SATURDAY. Hateful rain sheets down. Still, set off for Oxford to visit friend's daughters, one reading chemistry and the other English. Both have college rooms that are quite palatial compared to another friend in a London student hall.
MONDAY. Review weekend press cuttings. Glad that the piece targeted for The Observer got in, but a bit miffed that Herculean efforts to provide The Independent with information were in vain.
Look at our plans for who will do what in preparation for the Higher Education Funding Council for England allocations on Thursday.
Meanwhile, Radio 4 is preparing a series of programmes but wants the grassroots feel and non-received pronunciation voices to give personal accounts of working in a changing world of higher education. Will have to be tactful setting up this lot.
Try to snatch back the half-day annual leave lost last Monday when I was called in to deal with Shephard's announcement of the Dearing review, but get waylaid by calls. Manage to get away an hour before time and drop off gear for an American student friend at a nearby hall of residence. Here Pounds 60 per week gives you a bare-bricked room with wardrobe, basin and desk. She can walk to the LSE within half an hour, so saves on travel. It's a far cry from Oxford.
TUESDAY. Rush to office to collect a few papers, before dashing to offices of the Committee of Vice Chancellors and Principals for the liaison meeting I was asked to set up for the "information officers" of the 12 organisations participating in the joint campaign against the budget cuts to higher education.
Together we represent students, employers, staff and institution heads. We try to sort out the best ways of communicating among each other and how to work out an overall campaign timetable.
Recognise the need for each organisation to encourage constituent groups to form local teams and work together, but knowing that what happens at local level is greatly determined by attitudes, personalities and previous experiences.
Our article in The Observer on what the Budget cuts were doing to science and research has stimulated enquiries from BBC2's The Money Programme which wants to look at science funding. Lengthy conversation with local representative quoted in the article on how to protect individuals. Researchers are too scared to come forward lest they are seen as troublemakers and their contracts do not get renewed. We discuss whether there are ways of cooperating with the television producer while keeping identities confidential.
The day ends with two further meetings on an extra-curricular subject. As a volunteer with my local Victim Support scheme, I promote the charity in Kensington and Chelsea. We recently had a page feature in the local rag for Victim Support week. Our group has a great discussion about how the story of the victim who talked to the paper was only arranged once confidentiality was assured.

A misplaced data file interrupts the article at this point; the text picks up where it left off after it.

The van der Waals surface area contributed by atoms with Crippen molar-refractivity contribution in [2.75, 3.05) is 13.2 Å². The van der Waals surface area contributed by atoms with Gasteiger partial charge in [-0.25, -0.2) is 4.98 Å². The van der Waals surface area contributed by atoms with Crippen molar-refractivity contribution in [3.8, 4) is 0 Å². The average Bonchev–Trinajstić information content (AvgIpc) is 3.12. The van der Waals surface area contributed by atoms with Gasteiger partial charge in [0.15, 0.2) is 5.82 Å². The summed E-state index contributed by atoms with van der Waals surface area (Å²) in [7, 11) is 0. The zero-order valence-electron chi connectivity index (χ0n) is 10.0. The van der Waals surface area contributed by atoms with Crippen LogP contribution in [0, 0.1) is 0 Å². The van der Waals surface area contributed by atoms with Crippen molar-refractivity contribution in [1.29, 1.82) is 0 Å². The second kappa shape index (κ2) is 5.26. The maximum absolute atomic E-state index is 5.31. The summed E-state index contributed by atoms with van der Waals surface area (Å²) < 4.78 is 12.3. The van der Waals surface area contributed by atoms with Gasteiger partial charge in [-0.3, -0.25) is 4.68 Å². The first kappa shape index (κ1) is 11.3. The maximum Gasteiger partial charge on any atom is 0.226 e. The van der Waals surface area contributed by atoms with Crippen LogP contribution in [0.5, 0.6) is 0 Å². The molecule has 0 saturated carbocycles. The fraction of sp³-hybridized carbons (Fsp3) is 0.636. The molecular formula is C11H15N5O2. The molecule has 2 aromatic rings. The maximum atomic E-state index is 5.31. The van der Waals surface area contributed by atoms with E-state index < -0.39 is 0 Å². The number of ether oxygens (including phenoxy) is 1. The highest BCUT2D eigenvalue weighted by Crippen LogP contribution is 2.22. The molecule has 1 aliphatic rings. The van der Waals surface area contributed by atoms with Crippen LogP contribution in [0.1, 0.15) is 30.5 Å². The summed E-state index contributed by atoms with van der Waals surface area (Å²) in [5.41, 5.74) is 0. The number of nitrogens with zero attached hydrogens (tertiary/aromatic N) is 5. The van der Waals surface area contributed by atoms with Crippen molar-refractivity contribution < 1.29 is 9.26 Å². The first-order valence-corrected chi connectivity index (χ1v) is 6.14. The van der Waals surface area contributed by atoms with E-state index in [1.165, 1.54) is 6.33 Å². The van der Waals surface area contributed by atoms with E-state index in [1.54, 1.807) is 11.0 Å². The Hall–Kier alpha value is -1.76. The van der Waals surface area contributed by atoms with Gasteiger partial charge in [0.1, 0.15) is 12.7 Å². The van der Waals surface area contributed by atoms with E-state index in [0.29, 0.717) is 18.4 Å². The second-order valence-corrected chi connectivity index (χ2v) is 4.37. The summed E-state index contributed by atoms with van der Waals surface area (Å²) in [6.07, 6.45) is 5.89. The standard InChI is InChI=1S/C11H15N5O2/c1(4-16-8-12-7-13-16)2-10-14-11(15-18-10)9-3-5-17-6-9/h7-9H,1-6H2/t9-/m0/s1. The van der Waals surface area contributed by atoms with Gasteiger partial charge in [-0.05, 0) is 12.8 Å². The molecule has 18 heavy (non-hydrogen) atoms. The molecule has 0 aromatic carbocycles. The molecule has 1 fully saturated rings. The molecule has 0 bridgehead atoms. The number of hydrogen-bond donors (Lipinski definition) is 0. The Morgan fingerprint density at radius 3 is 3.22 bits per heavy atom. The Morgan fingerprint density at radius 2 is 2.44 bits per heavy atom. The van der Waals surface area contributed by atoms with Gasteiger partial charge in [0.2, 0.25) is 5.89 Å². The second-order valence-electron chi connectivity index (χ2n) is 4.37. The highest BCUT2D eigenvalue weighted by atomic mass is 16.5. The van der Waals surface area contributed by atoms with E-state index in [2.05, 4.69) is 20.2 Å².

On the way home go to visit a young woman whose mother was murdered last August. We have seen quite a bit of each other over the months, including a harrowing day at the Old Bailey, but her current worry is Mother's Day in a few weeks' time.
WEDNESDAY. Swim at local baths which run child-free sessions. The changing rooms are a leveller. I often wonder if the talk in the men's locker room is similar. Do they chat in the same way and complain among themselves that the showers are too hot? Apart from senior citizens, the largest identifiable group of swimmers is educationists; I know the names of half the school refusers in the area, and which institutions are viewed by staff as the pits.
At the office, check the spiel from the studios to be used to sell our pitch to local radio stations for Friday morning. There is the usual tussle on language and choice of words. Those that flow effortlessly from the "politically correct" pen of a union official are not those that necessarily appeal to a local radio journalist.
Friend rings to say that she has acquired three free tickets to the National Theatre production of The Way of the World. It is brilliant.
THURSDAY. Start with an Alexander Technique lesson: an attempt to remedy 50 years of body abuse.
Action stations to collect the disk from the Higher Education Funding Council, and join colleagues with number crunching to produce comment for the Evening Standard and the Press Association and prepare a news statement to take to press briefing at noon.
My cynicism recognises the artificiality of this whole process. The press are after a "story" but the news was "new" last November when the Chancellor meted out his poisonous potion to higher education with a mega Pounds 300 million cut to higher education funding. Months on, the funding councils are merely apportioning the shrinking pie. How different could the slice sizes be? Yet the education correspondents know this story will get past their news editors.
FRIDAY. Early rise to join our president at 7am on commercial radio to broadcast the HEFCE allocations and the implications for universities. With one in six of the population now linked to higher education through being a student or staff member, or through a family connection, this has to be an issue worth a pause over the cornflakes.
MONICA HICKS Press officer, Association of University Teachers.